Just Like All the Other Animals of the Earth
Our ethical attitudes toward fellow creatures are curiously unstable.
By Christine Korsgaard
Considering who we are as human beings involves reconsidering an essential aspect of human nature: our own animal nature, and how it is related to the things that make us human. Is our animal nature something we should aspire to rise above? Should we treat it as a bond of fellowship with our fellow creatures, who are embarked along with us on the strange evolutionary adventure of conscious life on earth? Should we think of the world and all that is in it as a gigantic human possession, made on purpose, or at any rate available, for human use? Or should we think of it as a common habitation that we share with the members of other species, to be kept clean and comfortable for their use as well as for our own?
Human ethical practices and attitudes with respect to the other animals exhibit a curious instability. On the one hand, most people believe that it is wrong to inflict pain or death on a nonhuman animal for an inadequate reason. Skinning a cat or setting it on fire by way of a juvenile prank is one of the standard examples of obvious wrongdoing in the philosophical literature. Like torturing infants, it is the kind of example that philosophers use when we are looking for something ethically uncontroversial, so that disputes about the example won’t get in the way of the point that we are trying to make.1 On the other hand, human beings have traditionally counted nearly any reason we might have for hurting or killing animals, short of malicious enjoyment, as an adequate reason. We kill nonhuman animals, and sometimes inflict pain on them, because we want to eat them, because we can make useful products out of them, because we can learn from experimenting on them, and because they interfere with agriculture or gardening or in other ways are pests. We also kill them, and sometimes inflict pain on them, for sport—in hunting, fishing, cockfighting, dogfighting, bullfighting, and so on. We may even kill them because, having done some sort of useful work for us, they have outlived their usefulness and are now costing us money.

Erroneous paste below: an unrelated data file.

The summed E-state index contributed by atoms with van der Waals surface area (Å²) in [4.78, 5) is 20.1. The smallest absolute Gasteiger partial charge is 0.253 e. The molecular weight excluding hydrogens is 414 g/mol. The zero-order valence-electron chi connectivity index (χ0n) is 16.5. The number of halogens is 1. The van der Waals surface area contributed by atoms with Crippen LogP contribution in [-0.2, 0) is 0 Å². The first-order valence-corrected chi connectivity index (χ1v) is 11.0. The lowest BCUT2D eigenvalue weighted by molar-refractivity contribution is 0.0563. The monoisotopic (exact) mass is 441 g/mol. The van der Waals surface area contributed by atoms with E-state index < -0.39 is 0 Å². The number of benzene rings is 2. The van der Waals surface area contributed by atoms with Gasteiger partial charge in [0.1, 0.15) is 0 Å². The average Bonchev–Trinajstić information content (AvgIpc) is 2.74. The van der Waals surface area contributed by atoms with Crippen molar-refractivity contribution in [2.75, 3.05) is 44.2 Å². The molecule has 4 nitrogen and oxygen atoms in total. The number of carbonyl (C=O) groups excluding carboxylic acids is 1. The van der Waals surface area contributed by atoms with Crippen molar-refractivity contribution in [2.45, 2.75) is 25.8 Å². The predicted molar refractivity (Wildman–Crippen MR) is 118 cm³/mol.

The shape of our moral concern for the other animals is rather like the shape of our moral concern for prisoners of war.
This conflict between the view of the other animals as a usable resource and the view of them as fellow creatures has reached new extremes in the contemporary world. On the one hand, we treat at least some animals—companion animals—as members of the family to an extent that is probably unprecedented in human history. Companion animals live in our homes, with special furniture and toys dedicated to their use. Michael Pollan, in The Omnivore’s Dilemma, reports that half of the dogs in America receive Christmas presents these days.2 Many companion animals nowadays have health insurance and are given expensive medical treatments for serious illnesses. And when they die, they are often buried in cemeteries by their mourning human companions.